Ok, so the news was spread already that Dean Edwards unleashed a new tool:
application/xml in Internet Explorer. I did know it, but I wasn't really sure if I should mention it, although Dean told me it was fine. I have done a little testing with his experiment and optimized the example a bit. Note that the info menu from Mozilla has a problem, the MIME type really is
application/xml, but Mozilla says it is the evil MIME type
text/xml. Mozilla does most of it correct although it fails the character encoding test; it doesn't give a fatal XML error when the character isn't an
utf-8 character. Internet Explorer does this right.
The only problem I encountered, which doubled the amount of test cases, was that IE only loads the external XSLT file when the pseudo-attribute
TYPE was set to
text/xsl, which is not the appropriate MIME type for XSLT files. (This is needed for Internet Explorer to "support" XHTML.) According to the specification, either
text/xml (evil) or
application/xml should be used for XSLT. I did actually use
application/xml, but when I point to it as
application/xml, so changing the pseudo-attribute to
application/xml, it doesn't work anymore. But maybe you don't really care about matching
MIME types as much as I do. Anyway, here are the test cases:
text/xsland a missing
text/xsland an invalid character.
text/xsland some CSS applied.
application/xmland a missing
application/xmland an invalid character.
application/xmland some CSS applied.
The only thing that bothers me is that the actual MIME type for XHTML is
application/xhtml+xml, but maybe that doesn't really matter.
If you are going to test this yourself, add the following to either httpd.conf or .htaccess:
AddType application/xml .xml
The good news besides the above is that it works in Internet Explorer 5.0, 5.5 and 6.0!
What is the trick? The
application/xml is a whole bunch better than
text/html, but I don't really see why we should send XHTML documents as
application/xml to a browser that doesn't parse the shait as XML anyway...
It's probably great for people serving static web pages, but if you have access to PHP, ASP or some other technology to serve your web pages through, doing content negotiation is imho somewhat better. It's at least not worse than the XSLT hack.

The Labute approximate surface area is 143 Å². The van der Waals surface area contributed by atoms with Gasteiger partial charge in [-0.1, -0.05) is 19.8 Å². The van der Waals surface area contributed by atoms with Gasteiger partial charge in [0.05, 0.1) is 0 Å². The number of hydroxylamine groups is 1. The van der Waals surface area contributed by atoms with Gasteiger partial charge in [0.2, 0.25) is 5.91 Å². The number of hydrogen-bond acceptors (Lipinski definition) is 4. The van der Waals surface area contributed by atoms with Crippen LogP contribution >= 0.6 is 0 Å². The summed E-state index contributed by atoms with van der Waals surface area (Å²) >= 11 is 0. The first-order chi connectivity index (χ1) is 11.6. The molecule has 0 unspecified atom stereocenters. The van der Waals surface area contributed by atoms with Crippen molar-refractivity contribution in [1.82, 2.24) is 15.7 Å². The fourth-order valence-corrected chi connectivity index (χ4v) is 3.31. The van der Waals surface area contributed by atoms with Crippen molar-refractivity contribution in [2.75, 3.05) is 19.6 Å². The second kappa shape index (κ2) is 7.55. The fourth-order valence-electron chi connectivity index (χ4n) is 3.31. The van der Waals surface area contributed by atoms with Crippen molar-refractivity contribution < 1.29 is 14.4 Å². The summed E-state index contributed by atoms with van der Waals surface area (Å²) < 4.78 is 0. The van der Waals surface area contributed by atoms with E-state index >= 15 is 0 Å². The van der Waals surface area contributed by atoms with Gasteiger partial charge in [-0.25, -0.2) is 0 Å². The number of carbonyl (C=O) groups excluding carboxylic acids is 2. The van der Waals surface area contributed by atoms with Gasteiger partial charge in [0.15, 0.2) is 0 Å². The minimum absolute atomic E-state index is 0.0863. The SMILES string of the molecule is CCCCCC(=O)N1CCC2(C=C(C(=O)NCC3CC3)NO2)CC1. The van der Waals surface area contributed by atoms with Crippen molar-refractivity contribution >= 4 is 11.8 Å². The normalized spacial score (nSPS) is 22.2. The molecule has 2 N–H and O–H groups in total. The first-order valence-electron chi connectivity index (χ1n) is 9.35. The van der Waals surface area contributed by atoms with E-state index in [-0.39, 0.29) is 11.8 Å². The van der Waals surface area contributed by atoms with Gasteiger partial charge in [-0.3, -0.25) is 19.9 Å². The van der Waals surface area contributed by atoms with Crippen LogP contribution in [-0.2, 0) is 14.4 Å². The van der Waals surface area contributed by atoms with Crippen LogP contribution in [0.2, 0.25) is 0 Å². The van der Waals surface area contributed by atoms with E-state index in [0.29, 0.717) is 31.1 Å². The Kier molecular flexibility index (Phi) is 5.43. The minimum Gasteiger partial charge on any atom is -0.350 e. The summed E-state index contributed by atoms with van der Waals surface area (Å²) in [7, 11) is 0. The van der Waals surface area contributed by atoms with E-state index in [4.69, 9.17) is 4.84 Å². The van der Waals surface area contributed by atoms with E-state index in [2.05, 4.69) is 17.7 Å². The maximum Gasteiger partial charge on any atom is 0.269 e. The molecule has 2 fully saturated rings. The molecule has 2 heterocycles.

Very smart and simple. I can't believe I didn't think of this myself. Congratulations, Dean!
I was thinking of using this myself, but then the following question came up: How does this fit with Google? Probably not good. Back to content negotiation...
apparently it doesn't work too well with ASP/JSP, although i haven't tested it myself.
some other things to note:
i see it as more of a joke than a serious solution but i'd be interested in seeing people taking my experiment further.
ps: anne, you were allowed to blog this one!
apparently it doesn't work too well with ASP/JSP
neither do I...
but I don't really see why we should send XHTML documents as
application/xmlto a browser that doesn't parse the shait as XML anyway...
I don't really see the problem? It seems that Internet Explorer has a better XML parser than Mozilla, since it does give a fatal error on invalid characters.
Anne, Internet Explorer uses MSXML 3.0, which is nothing but an OK XML parser. Anyway, IE doesn't actually show the final markup as XML, but as SGML. Therefore, I don't understand the point of serving it as
application/xml. It's funny that it can be done, but I don't see it as very useful.
If you could serve XHTML documents as
application/xhtml+xml to every browser, without any content negotiation, that would indeed be a step forward. This, if considered a step, is not forward, but maybe to the side. :-)
Before I leave: have you seen the test cases? Internet Explorer does give a parse error when your document is not well-formed. I think that is an advantage.
it doesn't work with the XHTML1.1 DTD. (it chokes on an entity reference)
Not sure if this is the problem in this case, but refusing to parse the XHTML 1.1 DTD is not an error, as the XHTML 1.1 DTD (the external entity xhtml1_special.ent in particular) is broken. It's amazing it got to standardisation and no-one noticed, but there you are.
This has been fixed in XHTML Modularization Second Edition; until this is standardised (it's currently only Working Draft) DTD validation for XHTML 1.1 is a dead loss. This is one of the reasons I'm avoiding XHTML 1.1 for now.
… media type application/xhtml+xml? they forget to mention that Internet Explorer chokes on XML errors so it certainly uses a different parser…